New York Rolls Out “Text” Stops

You might have missed it, but earlier this month, significant new restrictions when into place that govern when the driver of a car can use his or her cell phone.

Previously, Connecticut’s law restricting cell phone use by drivers was limited to times when the motor vehicle was in motion.  Thus, people were free to check their phones at a stop light, for example.

However, the new law now changes the definition of “operating” the motor vehicle to make it clear that drivers typically should not be using their cell phones at all. 

“Operating a motor vehicle” means operating a motor vehicle on any highway … including being temporarily stationary due to traffic, road conditions or a traffic control sign or signal, but not including being parked on the side or shoulder of any highway where such vehicle is safely able to remain stationary.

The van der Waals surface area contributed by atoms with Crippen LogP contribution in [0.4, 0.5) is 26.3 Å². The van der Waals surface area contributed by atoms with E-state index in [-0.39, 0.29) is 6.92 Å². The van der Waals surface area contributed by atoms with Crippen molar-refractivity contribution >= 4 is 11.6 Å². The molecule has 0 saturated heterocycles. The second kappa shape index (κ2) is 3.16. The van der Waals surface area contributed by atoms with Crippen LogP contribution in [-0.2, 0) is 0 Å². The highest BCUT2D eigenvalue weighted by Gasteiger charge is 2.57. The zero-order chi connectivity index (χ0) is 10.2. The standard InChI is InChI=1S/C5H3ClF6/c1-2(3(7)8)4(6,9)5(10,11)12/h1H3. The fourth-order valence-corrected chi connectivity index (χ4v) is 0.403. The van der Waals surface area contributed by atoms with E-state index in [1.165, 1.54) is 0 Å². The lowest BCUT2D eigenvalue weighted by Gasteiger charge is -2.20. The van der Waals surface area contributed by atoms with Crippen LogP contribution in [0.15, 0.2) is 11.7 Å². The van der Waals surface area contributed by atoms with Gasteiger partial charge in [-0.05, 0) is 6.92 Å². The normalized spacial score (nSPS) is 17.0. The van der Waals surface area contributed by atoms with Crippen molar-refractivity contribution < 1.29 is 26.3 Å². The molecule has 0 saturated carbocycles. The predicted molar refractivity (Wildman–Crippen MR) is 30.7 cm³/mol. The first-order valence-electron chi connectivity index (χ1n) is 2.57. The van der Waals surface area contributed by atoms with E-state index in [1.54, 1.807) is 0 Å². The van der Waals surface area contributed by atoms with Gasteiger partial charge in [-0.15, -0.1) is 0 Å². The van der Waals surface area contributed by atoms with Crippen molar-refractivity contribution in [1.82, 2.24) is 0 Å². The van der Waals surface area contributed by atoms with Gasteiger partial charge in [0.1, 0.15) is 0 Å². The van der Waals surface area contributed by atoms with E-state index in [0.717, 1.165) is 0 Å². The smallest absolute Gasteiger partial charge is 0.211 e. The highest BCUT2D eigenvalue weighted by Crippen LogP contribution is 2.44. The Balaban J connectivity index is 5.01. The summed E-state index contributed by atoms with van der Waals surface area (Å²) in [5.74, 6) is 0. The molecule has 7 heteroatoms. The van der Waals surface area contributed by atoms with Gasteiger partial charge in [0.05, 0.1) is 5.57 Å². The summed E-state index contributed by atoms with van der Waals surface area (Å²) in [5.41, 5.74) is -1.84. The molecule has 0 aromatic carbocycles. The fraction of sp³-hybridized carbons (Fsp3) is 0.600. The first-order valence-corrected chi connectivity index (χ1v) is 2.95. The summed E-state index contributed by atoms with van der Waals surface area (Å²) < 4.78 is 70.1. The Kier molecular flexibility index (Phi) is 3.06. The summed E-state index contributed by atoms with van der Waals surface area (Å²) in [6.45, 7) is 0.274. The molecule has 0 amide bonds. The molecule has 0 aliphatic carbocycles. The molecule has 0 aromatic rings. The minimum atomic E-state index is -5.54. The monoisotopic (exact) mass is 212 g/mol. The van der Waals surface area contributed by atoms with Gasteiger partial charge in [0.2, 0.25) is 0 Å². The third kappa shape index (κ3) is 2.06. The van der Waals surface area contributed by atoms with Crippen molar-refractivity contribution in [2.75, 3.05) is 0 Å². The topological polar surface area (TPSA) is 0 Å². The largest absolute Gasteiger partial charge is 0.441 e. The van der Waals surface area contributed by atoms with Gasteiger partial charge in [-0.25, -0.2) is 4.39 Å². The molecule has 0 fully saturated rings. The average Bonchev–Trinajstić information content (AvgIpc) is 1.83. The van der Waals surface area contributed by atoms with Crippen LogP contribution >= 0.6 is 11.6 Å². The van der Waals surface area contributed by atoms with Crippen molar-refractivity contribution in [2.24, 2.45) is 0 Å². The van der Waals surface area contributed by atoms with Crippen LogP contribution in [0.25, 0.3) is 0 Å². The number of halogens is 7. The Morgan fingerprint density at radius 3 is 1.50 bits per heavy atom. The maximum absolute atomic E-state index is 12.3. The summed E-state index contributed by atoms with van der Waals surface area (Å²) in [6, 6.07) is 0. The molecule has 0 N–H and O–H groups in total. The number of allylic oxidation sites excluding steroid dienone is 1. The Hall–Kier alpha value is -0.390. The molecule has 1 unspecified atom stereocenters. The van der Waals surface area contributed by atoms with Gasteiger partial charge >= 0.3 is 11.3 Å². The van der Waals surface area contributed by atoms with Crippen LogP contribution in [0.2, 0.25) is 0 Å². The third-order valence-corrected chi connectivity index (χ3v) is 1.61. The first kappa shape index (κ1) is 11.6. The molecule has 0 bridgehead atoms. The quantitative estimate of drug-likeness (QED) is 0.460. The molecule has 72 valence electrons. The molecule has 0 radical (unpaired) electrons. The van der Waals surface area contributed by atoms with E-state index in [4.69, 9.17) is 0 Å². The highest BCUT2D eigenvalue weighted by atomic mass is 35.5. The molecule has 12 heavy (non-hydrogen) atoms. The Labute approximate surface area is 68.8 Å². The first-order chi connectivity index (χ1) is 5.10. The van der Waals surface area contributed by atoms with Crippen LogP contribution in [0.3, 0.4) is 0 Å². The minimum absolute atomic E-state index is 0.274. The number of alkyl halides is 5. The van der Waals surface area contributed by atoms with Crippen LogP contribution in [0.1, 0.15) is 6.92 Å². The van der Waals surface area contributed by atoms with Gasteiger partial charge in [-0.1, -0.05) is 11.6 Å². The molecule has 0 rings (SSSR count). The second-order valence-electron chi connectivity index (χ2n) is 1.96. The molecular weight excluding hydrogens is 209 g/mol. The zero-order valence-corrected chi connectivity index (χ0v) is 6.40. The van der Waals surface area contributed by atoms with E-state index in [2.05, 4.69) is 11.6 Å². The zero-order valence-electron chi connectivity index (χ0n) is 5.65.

These changes make it improper to now drive while using a mobile phone — even when stopped at a light or in traffic.  There are some other limted exceptions to this as well (navigation systems are one exclusion, hands free devices are another) but they are narrower than ever before.

For employers, particularly those that have employees that use vehicles for business purposes, the new law should serve as a reminder to update your policies and educate your workforce about these new cell phone restrictions. 

Having an updated cell phone use policy in place can reduce an employer’s exposure to lawsuits arising out of accidents (though will not eliminate the risks to an employer.) 

And be sure to followup on enforcement too. After all, having a policy that is ignored by your employees won’t do you much good upon a lawsuit.